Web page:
In a consideration of the sequelae of epidemic encephalitis, the course of which is so difficult to affect by treatment, the question of prognosis is of the utmost importance. In the absence of data on former epidemics, a close observance of the progress of a series of cases offers the greatest amount of information for determining the probable outlook in any individual case.
Symonds1 writes, in 1921, that in the subacute stage of the disease a prognosis as to the probable duration and recovery must be uncertain for several months. He found no statistics available regarding the percentage of cases in which complete recovery takes place.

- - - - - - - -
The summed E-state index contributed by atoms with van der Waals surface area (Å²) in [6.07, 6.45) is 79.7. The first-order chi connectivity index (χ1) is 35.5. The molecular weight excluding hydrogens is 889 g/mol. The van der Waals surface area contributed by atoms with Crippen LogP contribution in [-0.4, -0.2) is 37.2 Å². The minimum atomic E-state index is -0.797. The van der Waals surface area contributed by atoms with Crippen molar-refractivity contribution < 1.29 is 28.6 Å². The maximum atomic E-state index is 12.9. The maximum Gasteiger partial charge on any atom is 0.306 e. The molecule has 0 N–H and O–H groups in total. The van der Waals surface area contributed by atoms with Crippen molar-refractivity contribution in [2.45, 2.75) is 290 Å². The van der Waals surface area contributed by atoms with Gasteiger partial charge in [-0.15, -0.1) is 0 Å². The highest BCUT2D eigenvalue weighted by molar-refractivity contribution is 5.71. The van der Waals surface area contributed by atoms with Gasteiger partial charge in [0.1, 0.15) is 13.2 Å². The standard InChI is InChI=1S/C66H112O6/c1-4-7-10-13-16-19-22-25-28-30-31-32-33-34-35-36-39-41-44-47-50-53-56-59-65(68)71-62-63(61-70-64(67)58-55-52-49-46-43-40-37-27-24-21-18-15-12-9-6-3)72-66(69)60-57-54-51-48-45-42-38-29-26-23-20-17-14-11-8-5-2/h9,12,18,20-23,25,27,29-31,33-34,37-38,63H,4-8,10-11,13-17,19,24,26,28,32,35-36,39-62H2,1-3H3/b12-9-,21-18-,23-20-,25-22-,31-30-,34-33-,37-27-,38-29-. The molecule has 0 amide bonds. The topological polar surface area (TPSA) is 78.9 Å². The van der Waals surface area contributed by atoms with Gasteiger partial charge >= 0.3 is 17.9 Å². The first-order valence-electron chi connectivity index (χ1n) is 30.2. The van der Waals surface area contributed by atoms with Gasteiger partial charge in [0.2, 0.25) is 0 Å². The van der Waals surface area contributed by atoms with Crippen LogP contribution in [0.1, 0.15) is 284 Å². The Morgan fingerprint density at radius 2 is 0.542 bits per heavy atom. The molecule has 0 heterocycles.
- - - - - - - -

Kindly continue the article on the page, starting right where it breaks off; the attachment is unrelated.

Since 1921 there have been many reports of the sequelae of encephalitis, and several articles deal with these features of the disease as observed in children. Paterson and Spence2 are in agreement with others in reporting the frequency of occurrence of sequelae.